To enumerate all the good movies of actor Robert Mitchum would make a long list. To his very best works, however, counts the 1948 Western movie Blood on the Moon. This film turned out to be one of the few examples for a perfect blend of two very American genres, namely the Western and film noir.

Thus creating a sort of sub genre, the noir Western; those films questioned the exclusively dark urban, modern ingredients of melodrama, intrigue and criminal schemes. Blood on the Moon actually is one of the earliest movies of that kind, as author Alan K. Rode enlarges on in the title at hand. Rode is a renowned movie specialist, documentarian, producer and also a charter director and the treasurer of the Film Noir Foundation.

The small 5 x 7 booklet in the Reel West series (that explores specific Westerns in detail) in nine chapters approaches various aspects of the movie such as cast, staff, the genesis of the Western and film noir genre, production, and distribution politics at RKO Pictures.

“Blood on the Moon was the celluloid bridge that facilitated the transference of the Western movie genre and the film noir movement to emerge as a commingled forerunner of the stylized Westerns that would dominate American cinema and television during the next decade. The film’s pictorial and narrative artistry represented RKO Pictures at its pinnacle of creativity, just before the studio’s precipitous decline and eventual ruin under Howard Hughes.”
Director Robert Wise translated a noir plot usually associated with the urban jungle into a rural, at times wild and uncontrollable environment of the open country. It is the narrative of one mysterious loner, Mitchum as Jim Garry, who is confronted him with evil schemes, treason, and the forces of nature, set in the American West of roughly 80 years in the past. Nevertheless, the open range became an equally dangerous and lethal environment as the dark and rainy streets of Los Angeles. (RKO, the studio behind the production, was the most important film noir contributor, so staff there knew how to convey atmosphere and employ proper camera angles and lighting).
Besides, there is no lack of hard rain, long shadows, thunder, storm, darkness and other dangers in Blood on the Moon, as hired gunmen, foul play, stampedes or enemy Native Americans would stand by to stop the protagonist escaping a plot he ends up caught in. Just like so many other protagonists in films noir who try to tie up loose ends, identify their real allies or enemies and maneuver though the dark wilderness of concrete and stone in the city.
The movie plot is simple: it was adapted from Luke Short’s 1941 serialized novel Gunman’s Chance. Loner Garry accidentally finds himself in a stampede of steers belonging to rancher Lufton, who is part of an ongoing and typical feud between homesteaders and ranchers. Garry’s old acquaintance Riling (Robert Preston), a shady criminal who wants to swindle the rancher out of his herd, tries to use him in carrying out that plan. Garry first agrees, then falls in love with the Lufton’s daughter, realizes the impact of the intrigue and finally sides with the rancher. One highlight of the story is one of the probably longest, most gritty and credible barroom fights in movie history between Garry and Riling, filmed without stunt doubles.

Robert Wise delivered a powerful Western that takes about half of ts fascination from magic shots of mountains, the range, lighting and corresponding shadows. And there are more dark or nighttime scenes than daylight shots, and the overall impression is that of a most realistic and grim atmosphere. The film owes that to the legendary director of photography Nicholas Musuraca and Roy Webb’s soundtrack composition.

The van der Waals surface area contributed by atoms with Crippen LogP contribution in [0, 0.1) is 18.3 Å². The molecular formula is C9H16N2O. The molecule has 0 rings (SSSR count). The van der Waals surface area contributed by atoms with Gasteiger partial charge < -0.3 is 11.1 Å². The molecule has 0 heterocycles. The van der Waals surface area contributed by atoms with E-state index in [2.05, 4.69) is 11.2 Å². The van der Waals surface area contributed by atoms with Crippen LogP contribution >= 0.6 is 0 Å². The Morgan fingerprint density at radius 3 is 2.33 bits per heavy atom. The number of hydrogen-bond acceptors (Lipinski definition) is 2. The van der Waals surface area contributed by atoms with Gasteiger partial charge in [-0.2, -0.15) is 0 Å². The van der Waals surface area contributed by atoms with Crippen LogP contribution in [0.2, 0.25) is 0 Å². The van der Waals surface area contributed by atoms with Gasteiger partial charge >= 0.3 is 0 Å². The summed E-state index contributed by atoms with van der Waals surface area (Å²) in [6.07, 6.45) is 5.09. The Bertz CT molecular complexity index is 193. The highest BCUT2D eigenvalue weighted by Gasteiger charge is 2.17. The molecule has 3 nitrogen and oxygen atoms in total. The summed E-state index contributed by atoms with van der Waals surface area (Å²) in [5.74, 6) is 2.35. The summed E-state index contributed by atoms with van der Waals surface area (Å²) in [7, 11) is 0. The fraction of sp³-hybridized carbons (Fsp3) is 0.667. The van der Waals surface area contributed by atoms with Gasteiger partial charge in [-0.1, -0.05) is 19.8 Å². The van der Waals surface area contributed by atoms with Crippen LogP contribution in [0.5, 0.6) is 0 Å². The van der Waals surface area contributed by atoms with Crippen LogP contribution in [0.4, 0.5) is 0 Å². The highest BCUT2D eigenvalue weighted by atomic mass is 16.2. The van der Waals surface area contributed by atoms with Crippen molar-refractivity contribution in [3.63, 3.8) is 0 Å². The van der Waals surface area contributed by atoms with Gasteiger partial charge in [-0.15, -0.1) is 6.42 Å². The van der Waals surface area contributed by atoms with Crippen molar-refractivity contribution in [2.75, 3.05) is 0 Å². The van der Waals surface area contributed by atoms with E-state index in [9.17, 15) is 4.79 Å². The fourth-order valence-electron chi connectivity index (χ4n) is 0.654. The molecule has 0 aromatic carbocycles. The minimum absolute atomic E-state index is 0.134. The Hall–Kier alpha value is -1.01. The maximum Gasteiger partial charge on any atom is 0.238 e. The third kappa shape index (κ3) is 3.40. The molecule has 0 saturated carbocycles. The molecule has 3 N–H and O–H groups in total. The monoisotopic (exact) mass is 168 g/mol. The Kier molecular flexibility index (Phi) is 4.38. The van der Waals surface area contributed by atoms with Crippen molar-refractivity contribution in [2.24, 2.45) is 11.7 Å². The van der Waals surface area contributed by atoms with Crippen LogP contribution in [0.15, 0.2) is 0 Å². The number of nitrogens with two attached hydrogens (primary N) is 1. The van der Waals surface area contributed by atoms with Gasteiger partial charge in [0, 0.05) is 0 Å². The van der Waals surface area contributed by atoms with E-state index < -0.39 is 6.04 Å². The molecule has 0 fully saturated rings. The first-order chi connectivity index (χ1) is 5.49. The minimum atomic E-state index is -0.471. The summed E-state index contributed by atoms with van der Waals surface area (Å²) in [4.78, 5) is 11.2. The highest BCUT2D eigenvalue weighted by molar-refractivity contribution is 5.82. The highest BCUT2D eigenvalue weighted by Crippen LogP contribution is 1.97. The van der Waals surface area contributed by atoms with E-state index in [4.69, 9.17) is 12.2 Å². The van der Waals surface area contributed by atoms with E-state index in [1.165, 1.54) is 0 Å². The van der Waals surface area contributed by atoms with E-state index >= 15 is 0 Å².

Film noir over the years developed into a complex and most impressive style, that also would grow as the restrictions of the self-regulatory PCA initiated by censor Joseph Breen in 1930 slowly lost grip. And an American audience that after years of newsreel footage from various theaters of war and avantgarde films from Europe was used to violence, psychological plots and demanded realistic if unusual characters. All of which could be found in another noir Western, also staring Mitchum from 1947, Pursued; or Blood on the Moon. “The film is decisively in the vanguard of a different style of Western produced during the postwar period. Blood on the Moon also remains historically emblematic concerning the regression of the Hollywood studio system and the attitudinal changes in American popular culture,” states Rode.

The many details and artistic decisions Wise and RKO made during production, post production, at the sets in Colrado, Mew Mexico and California, the strenuous transformations from book to script to movie and several anecdotes concerning Mitchum’s breathtaking performance are extremely fascinating and explain some of the film’s magic.
“It was the movie that put Robert Wise in the forefront of emerging film directors at the beginning of the end of the Hollywood studio system. It is arguable that without Blood on the Moon, there would have been no The Day the Earth Stood Still, I Want To Live!, Odds Against Tomorrow … [and others] … Blood on the Moon established Robert Wise as a bankable, A list director, and we are all much the better for it. [The film] anointed Robert Mitchum as perhaps the most appealing male movie star of the post-World War II era. The picture wouldn’t be what it is without Mitchum’s performance.”
A highly informative read presented by an expert; a title that will obviously appeal to the die-hard film noir fans.

Review by Dr. A. Ebert © 2023

Alan K. Rode. Blood on the Moon. (Reel West Series) University of New Mexico Press, 2023, 136 p.